No, not that I'm aware of. But, the problem itself, may be in the electrical receptacle. A loose wire, a bad connection or interior damage could all cause the circuit breaker to trip. Or it may simply be the case, of line that air purifier is plugged into, is simply overloaded, because of other electrical appliances are on the same circuit of tripped the circuit breaker. Most air purifiers have their on circuit breaker or fuse built-in to the unit. And that, will usually trip before the circuit breaker in the breaker panel of your home.
Here's how you test that theory: Plug the unit into another outlet, that is on an entirely different circuit than the original one and turn it ON. If this trips a different circuit breaker, then you know it's an internal problem with the unit. If it doesn't trip the circuit breaker, the problem is with the original receptacle or the line that feeds that receptacle and it's circuit breaker.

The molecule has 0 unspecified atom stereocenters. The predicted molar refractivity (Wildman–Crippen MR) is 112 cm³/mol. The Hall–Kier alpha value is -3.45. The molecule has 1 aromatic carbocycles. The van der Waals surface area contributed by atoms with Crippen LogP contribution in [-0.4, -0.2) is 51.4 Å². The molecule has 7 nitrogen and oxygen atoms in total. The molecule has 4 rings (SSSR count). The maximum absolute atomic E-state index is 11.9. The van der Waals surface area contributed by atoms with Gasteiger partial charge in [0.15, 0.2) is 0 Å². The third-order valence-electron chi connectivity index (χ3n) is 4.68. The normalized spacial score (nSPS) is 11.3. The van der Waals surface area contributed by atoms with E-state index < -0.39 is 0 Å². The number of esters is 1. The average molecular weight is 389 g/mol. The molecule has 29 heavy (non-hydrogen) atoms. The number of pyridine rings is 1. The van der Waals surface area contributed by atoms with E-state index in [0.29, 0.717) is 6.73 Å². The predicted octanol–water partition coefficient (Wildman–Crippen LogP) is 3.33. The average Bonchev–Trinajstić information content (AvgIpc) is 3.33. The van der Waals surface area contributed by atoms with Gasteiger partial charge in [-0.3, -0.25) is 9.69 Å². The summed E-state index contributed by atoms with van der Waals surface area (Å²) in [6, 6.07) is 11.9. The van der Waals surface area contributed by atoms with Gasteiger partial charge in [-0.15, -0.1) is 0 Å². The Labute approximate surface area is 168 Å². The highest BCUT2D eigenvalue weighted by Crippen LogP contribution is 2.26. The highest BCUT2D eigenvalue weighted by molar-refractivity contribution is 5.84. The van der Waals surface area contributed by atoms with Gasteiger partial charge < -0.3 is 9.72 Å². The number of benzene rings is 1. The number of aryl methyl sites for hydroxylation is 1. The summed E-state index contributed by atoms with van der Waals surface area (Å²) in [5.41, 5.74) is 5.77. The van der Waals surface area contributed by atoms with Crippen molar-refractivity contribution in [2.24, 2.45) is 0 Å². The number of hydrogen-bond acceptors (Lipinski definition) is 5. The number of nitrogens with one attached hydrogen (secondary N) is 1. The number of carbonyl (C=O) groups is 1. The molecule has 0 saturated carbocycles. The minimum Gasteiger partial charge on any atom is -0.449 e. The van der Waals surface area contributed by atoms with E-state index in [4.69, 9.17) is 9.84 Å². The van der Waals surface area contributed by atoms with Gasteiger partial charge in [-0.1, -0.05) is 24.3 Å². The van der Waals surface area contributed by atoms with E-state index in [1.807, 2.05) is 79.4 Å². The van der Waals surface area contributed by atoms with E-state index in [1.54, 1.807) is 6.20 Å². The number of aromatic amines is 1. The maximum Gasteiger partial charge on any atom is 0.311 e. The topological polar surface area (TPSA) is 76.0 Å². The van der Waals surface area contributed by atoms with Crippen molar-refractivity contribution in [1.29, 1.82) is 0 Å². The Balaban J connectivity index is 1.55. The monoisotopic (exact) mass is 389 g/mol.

Hope this helped you to troubleshoot and solve the problem.
A couple likely issues would be: 1. Is the starter key installed correctly? 2. Has the onboard circuit breaker tripped? The breaker reset is next to the on/off switch, which is on the lower front of the unit. Press the button once firmly. If this was the problem, the treadmill should work again immediately. If the onboard circuit breaker trips repeatedly, there may be a short circuit in the machine, in which case you may be at risk of shock if the unit is not repaired properly. 3. Has the circuit breaker or fuse for the particular outlet you are using tripped? Try plugging another electrical appliance into the outlet. Does it get power? If the circuit breaker or fuse has tripped, that particular circuit may be overloaded or faulty. Only an electrician could tell you for sure.
possibly the circuit breaker rather than the dryer itself. Usually when
it trips, it is overloaded or shorted. Overload can be a result of a
loose connection or a bad heating element,when you remove the old breaker, see if it has some noticeable burn/corrosion marks where the wire is screwed down, I think replacing the breaker will fix the problem. Hope this helped Tim
A circuit breaker 'tripping' everytime the AC unit kicks on 'most always' indicates a direct short (somewhere in the condensing unit), although it is possible that the breaker itself is bad - (but not likely).